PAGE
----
Now, do you think such a man is spiritual? He may be talking about a lot of Christian activities, but his goal is something for himself. He is seeking his own name, his own fame, his own gain, his own prosperity, his own blessing, everything for self. Self sits on the throne of his life. He is got a form of godliness though. He may be a fulltime worker. But a lot of people in fulltime Christian work today are doing it for their own profit. If those people were in secular jobs they would not be earning even half of what they earn in Christian work. It has brought them profit. They are doing business with God. Jesus turned such people out of the temple in His day, in His time – People who sought their own, who appeared to be selling sheep and doves to help people sacrifice in the temple, but who were actually just thinking in terms of their own profit and gain. Do you know the amount of religiosity there is in Christianity today that goes undetected, disguised as Christian work? Oh, there is such a lot of that.
A spiritual man, on the other hand, is not thinking what he can get out of the Lord. He thinks, ‘What can the Lord get out of me? What can the Lord get from this one earthly life that I have? What is the maximum that He can get?’ Now, if you are honest, as you read this transcript, you can ask yourself, what is your attitude towards the Lord? Are you always thinking, what is the next thing I can get from the Lord for myself, for my family? Or is your attitude is, ‘What more can the Lord get out of my earthly life before I leave this earth? What more can He get out of me?’ Personally, I want Him to have everything of me from head to foot, and I want my life to be dispensed for Him.
There is a lot of difference between these two attitudes. Both people may sit next to each other in a Christian church, and you may not be able to distinguish between the two, because it is a question of heart attitude. Both may go out for evangelism, both may go out to serve the Lord, and both may sacrifice. And yet the fundamental motive underneath may be totally different. You know it is the motive that determines the spirituality, not the actions.
Jesus went to the Synagogue and the Pharisees went to Synagogue. Do you think they were both equally acceptable to God? Jesus studied the Bible and the Pharisees studied the Bible. Do you think they were equally acceptable to the Father? Jesus went out to preach, the Pharisees went out to preach. The Pharisees were full time workers and Jesus was a fulltime worker for three-and-a-half years. But do you think they were the same? There was a vast difference. In fact, in the gospels, we constantly see the contrast between Jesus and Pharisees. It is the contrast between true spirituality and religiosity. It is the contrast between living according to the Spirit of the New Covenant, the new agreement that God has made with man and living according to the letter of the law – the Old Covenant. There is a vast difference between the two.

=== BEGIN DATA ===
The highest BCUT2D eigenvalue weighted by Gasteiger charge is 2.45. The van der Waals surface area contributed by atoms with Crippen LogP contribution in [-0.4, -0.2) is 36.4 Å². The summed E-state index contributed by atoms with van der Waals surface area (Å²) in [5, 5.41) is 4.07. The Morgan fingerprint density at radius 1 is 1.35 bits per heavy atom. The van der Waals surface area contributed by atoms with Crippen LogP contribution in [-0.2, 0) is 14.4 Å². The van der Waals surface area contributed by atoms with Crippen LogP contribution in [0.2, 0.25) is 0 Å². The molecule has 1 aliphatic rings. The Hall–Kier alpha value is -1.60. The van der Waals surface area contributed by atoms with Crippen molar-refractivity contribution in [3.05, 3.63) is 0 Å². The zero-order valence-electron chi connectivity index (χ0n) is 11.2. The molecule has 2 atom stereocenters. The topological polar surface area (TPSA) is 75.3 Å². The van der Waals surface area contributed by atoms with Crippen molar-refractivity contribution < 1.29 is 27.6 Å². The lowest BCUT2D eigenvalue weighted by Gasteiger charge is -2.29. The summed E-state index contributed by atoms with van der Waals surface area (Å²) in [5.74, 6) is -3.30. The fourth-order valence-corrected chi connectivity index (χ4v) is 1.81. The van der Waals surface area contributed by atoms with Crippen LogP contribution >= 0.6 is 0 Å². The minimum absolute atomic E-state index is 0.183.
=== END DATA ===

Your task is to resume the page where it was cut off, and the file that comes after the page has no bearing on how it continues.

When Adam sinned, do you know what he did? He covered himself with fig leaves. Fig leaves are a picture of religiosity with which a man tries to make himself presentable before God and before man. You know what Jesus did when he saw a fig tree covered with leaves. He cursed it and the whole tree withered out. That teaches us that there is a curse on religiosity. He came looking for fruit in that fig tree; He didn’t want its leaves. Fig trees were not created just to have leaves. Likewise God did not create man just to be religious. Yes, there are religious activities but underneath it all if there is not a spiritual life, then God is not interested. There is a curse over it.
What is it that God gave Adam? God stripped him of those fig leaves and gave him a covering of skin; He killed an animal and put its skin over him. It is a picture of God giving us his own nature. The dress of the fig leaves was what Adam manufactured; He sewed up the fig leaves and made a dress for himself, to cover himself. When God saw it, He said, ‘Throw that away, I don’t want it.’ They may be good fig leaves, i.e., they were not rotten but still not acceptable. God said, ‘I will give you a dress.’
God gives us the nature of Christ. That is what that skin of the animal means. We can then ask, ‘Why did God keep people under the law for 1500 years?’ – To show man the emptiness of it. He never intended that man should live under The Law all his life. God left man under The Law to show that that is not the way. ‘You will never attain to my nature that way.’ He wanted man to come to an end of himself and that is what The Law was meant to accomplish. Those people who did come to an end of themselves, they began to seek God. To them God is able to give His own nature, and that is throwing away the fig leaves of religiosity and giving us the nature of Jesus Christ.
The nature of Jesus Christ means that we serve God with the same Spirit with which Christ served the Father – Not as a servant but as a Son. Beloved friends, God has called you not to be his servant but to be his son and to serve Him with the Spirit of His Son.
This is part of the Basic Christian Teachings Series, a set of 72 short messages presented by Zac Poonen. You can download the audio mp3 files or listen to Basic Christian Teachings by clicking here.